Friday, December 22, 2006

80-mile bike ride

yesterday was the 80-mile bike ride.

i used a portion of a route i normally follow for a 100-mile bike ride. you can see it at:

if i wanted to go a 100 miles, the route goes from Irwindale (with the start point at the Santa Fe Dam Recreational Area) down to Newport Beach (with the midway point at the Jetty View Park), and then back again. for the 80-mile ride, i ended up just using a turn-around point at Bolsa Chica State Beach. i had an alum who is also training for Ironman as a ride buddy.

originally, i'd intended this ride to be a solid training session focusing on muscular endurance, with a goal of holding an average speed of 18-19 mph over 4-5 hours. essentially, the goal in these kinds of workouts is to develop your muscles' abilities to maintain a certain level of power output (measurable in watts) for a sustained period of time. the specified target numbers reflect steps towards desired performance level over the 112-mile bike leg of an Ironman race. long bike rides later in the training schedule will be longer and faster, but at this stage things are still early enough (14 weeks out) that the training plan is still building distance and speed.

leading into it i'd gotten a little apprehensive, as i was still feeling a certain amount of residual soreness from workouts in previous weeks. it's something that happens to me periodically, and tells me that i've either been over-reaching in training (i.e., doing workouts beyond what my body is capable of at a particular moment in the training cycle) or allowing insufficient recovery time (i.e., not giving my body adequate time or nutrition to rest, rebuild, and grow). my fear was that as a result of the state of my legs i would 1) not get in the desired level of effort i wanted to maximize the training benefits, and 2) push myself into an overtraining state (i.e., working my body or depriving it of rest to an extent that i enter a state of chronic degeneration--literally have the cells in my body start to fall apart).

for all that, i really wanted to stick to my training schedule and i was loathe to cancel a ride that other people were counting on (and had planned around). that, and this is what's considered a "key" or "break-through" workout in the sense that is a crucial turning point (or key point, technically called an "inflection point") in the conditioning curve where an athlete is supposed to enter (or break through) a higher plateau of capability, and so is a workout that CANNOT be missed.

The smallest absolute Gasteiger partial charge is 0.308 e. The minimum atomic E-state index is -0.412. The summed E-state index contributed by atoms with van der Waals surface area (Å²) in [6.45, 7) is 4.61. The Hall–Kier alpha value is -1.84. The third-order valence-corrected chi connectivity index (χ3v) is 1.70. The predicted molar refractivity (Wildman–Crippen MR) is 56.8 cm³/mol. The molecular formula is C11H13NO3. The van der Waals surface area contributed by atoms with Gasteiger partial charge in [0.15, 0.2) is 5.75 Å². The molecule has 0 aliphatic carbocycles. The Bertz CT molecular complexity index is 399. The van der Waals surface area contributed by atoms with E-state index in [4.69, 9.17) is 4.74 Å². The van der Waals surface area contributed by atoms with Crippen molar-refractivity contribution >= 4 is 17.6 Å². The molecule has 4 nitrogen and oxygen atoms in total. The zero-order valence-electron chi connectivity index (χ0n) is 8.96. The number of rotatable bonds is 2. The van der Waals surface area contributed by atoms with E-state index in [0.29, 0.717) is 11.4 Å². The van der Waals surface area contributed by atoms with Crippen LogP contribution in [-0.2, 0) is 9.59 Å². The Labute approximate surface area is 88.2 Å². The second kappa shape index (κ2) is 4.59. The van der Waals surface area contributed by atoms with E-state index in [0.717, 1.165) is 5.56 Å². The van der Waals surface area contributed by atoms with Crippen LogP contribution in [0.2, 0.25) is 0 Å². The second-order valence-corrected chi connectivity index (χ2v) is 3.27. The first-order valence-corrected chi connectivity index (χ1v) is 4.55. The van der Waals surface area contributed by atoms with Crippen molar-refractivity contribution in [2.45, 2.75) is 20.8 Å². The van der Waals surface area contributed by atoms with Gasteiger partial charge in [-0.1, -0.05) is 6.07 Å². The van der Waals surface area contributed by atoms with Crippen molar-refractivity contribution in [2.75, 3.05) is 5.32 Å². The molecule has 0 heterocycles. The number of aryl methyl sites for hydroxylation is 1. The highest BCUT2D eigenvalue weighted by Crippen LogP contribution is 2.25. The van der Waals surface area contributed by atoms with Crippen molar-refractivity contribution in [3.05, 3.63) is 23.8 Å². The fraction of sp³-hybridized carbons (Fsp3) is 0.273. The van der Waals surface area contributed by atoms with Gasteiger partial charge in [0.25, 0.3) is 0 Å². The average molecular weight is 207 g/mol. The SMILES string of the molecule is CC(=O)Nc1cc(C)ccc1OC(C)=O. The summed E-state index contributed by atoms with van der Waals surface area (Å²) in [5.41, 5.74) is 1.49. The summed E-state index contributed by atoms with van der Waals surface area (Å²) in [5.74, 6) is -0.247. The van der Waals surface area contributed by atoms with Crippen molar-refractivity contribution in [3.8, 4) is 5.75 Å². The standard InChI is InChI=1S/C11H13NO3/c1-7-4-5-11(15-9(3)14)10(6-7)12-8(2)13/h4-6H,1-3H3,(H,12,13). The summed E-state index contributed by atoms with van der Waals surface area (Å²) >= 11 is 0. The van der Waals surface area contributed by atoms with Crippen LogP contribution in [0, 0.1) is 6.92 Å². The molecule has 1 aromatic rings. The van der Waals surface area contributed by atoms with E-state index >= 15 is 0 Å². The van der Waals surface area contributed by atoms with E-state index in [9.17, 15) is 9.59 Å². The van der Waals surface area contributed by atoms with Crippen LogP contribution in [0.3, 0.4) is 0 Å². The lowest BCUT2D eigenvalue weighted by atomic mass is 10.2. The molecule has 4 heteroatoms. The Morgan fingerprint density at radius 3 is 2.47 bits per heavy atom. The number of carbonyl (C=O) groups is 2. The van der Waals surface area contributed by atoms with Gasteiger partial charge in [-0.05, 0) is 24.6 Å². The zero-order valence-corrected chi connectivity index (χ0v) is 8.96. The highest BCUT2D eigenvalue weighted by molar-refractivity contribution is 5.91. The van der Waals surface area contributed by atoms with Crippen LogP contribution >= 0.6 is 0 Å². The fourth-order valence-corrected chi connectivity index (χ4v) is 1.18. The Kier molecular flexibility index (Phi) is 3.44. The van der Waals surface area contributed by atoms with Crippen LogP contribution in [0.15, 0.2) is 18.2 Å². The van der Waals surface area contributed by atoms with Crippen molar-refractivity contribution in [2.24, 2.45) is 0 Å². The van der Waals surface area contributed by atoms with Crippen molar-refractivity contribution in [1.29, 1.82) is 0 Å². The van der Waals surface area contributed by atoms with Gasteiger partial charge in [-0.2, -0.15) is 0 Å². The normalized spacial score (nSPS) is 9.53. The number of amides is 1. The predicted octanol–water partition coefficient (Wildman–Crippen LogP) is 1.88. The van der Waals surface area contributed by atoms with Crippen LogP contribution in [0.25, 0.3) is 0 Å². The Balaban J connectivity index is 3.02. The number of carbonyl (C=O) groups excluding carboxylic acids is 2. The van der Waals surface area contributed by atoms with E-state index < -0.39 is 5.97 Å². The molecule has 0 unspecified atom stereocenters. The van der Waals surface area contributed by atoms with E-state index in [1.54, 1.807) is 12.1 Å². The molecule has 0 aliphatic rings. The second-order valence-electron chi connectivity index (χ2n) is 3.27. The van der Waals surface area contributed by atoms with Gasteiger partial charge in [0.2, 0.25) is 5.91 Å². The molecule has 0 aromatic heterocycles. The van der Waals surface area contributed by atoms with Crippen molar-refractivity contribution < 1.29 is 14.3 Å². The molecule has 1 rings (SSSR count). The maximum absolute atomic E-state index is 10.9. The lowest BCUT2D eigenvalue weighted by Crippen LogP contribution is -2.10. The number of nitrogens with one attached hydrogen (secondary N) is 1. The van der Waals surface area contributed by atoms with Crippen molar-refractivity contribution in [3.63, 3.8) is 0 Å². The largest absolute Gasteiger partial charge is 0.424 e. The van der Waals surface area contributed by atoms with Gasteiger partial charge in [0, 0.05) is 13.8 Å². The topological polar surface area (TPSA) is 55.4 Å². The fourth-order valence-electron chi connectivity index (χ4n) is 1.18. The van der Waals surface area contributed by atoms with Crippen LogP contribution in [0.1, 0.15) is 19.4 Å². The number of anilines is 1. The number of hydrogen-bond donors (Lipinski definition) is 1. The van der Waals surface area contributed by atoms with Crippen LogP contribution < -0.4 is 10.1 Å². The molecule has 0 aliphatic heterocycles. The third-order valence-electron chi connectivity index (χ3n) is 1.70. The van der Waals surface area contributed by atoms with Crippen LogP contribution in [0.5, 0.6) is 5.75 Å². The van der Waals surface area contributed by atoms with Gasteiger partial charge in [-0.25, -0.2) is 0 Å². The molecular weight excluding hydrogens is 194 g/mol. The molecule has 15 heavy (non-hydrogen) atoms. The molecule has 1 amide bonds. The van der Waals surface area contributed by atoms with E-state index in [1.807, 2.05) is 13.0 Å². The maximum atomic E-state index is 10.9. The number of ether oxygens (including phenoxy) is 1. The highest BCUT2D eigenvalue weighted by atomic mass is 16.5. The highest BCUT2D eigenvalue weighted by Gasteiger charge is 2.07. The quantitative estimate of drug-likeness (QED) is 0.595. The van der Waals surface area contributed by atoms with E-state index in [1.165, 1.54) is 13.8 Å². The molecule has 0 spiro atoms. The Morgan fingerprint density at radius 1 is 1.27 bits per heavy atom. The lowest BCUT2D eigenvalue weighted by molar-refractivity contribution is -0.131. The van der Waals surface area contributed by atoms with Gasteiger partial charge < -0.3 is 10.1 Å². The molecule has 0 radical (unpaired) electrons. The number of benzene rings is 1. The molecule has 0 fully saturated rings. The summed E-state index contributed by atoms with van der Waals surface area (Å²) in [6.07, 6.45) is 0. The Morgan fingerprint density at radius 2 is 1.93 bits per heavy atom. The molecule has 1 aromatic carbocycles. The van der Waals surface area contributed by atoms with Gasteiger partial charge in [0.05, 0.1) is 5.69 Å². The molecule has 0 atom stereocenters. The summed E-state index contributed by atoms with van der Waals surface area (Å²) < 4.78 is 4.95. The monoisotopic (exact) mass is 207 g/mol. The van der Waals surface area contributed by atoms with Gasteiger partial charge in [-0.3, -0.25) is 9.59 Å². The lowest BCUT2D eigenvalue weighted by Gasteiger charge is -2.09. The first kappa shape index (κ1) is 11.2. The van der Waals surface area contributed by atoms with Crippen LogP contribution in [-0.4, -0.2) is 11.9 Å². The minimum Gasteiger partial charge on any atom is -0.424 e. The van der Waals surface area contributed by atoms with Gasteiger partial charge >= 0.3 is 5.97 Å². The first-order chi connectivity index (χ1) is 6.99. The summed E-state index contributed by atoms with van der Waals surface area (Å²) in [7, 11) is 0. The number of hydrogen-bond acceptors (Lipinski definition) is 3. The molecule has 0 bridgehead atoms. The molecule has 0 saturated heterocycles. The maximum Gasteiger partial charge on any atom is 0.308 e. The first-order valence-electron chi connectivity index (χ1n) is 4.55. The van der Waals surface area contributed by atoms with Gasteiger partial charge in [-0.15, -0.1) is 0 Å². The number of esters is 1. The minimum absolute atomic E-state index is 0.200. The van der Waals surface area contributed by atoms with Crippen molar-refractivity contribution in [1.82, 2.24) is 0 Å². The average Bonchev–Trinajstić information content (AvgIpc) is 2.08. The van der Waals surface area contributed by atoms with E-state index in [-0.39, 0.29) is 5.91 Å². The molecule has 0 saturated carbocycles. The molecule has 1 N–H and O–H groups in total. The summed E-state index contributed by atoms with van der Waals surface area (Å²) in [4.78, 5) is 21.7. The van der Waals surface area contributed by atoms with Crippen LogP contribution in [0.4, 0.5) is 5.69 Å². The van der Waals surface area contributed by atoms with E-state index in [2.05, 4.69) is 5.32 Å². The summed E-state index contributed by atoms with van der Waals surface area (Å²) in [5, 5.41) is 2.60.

the ride down to the beach wasn't bad. it was hard, but not excruciating, and i was holding to the aerobic/anaerobic barrier involved in muscle endurance workouts. we held to about 20-21 mph. although, it should be made clear, this was on a very long gradual downhill from the foothills in Irwindale to the shoreline at Seal Beach.

the trail itself is good. from Irwindale to Long Beach (Belmont Shores) it follows the San Gabriel River Trail, and so stays off roads and traffic. from there, it follows Pacific Coast Highway, which has a wide shoulder that easily accommodates cyclists. the only issues are: strong winds at the shoreline (always, there is never a flat wind day, meaning strong headwinds and tailwinds), monotonous riding (the San Gabriel River Trail has some of the most boring scenery you'll ever see), and questionable neighborhoods (the San Gabriel River Trail goes through some seedy areas of town). you don't want to do this ride alone, because it's entirely possible for things to happen to you on this route and that nobody will ever know. i've done it solo, multiple times...but i don't recommend it.

the ride back, however, was tough. very tough. we encountered light gusty headwinds, which are no big deal, but are demoralizing when combined with the long gradual uphill back to the start point. we held to about 17-18 mph. although, by the last 10-15 miles i was doing everything i could just to stay about 16 mph.

i attribute my performance to my residual sore state going into the ride, as well as the fact that this is the first really long ride i've had in the training schedule. i expect things to get better...they have to, or i'm going to be in BIG trouble.

it's some consolation that my riding buddy was equally fatigued as i was, and made a pointed comment to me at the end of the ride that he thought "it's a little too early to be riding this long in the training schedule...but that's just my opinion." for all that, he pretty much killed me at the end, pulling away over the last hour to finish 5-10 minutes ahead of me.

i had a total time of 4:45 to cover the 80 miles, although my riding buddy said he had it as 4:28, since we'd stopped several times to hit the toilets. we took his time, since it 1) meant that i pretty much hit my target numbers, and 2) made us feel better about ourselves.

i'm going to monitor my recovery from this ride. i felt pretty weak last night, but that's to be expected. today i felt remarkably better, and a lot of the residual soreness i had going into the ride now seems to be gone. although, having said that, my legs are still weak. given my experiences training for last year's Ironman, i'm going to take a lot more care to avoid the overtraining zone and make sure i allow the recovery time to lock in the training gains from these kinds of key workouts.

from here on out, it's only faster and farther.

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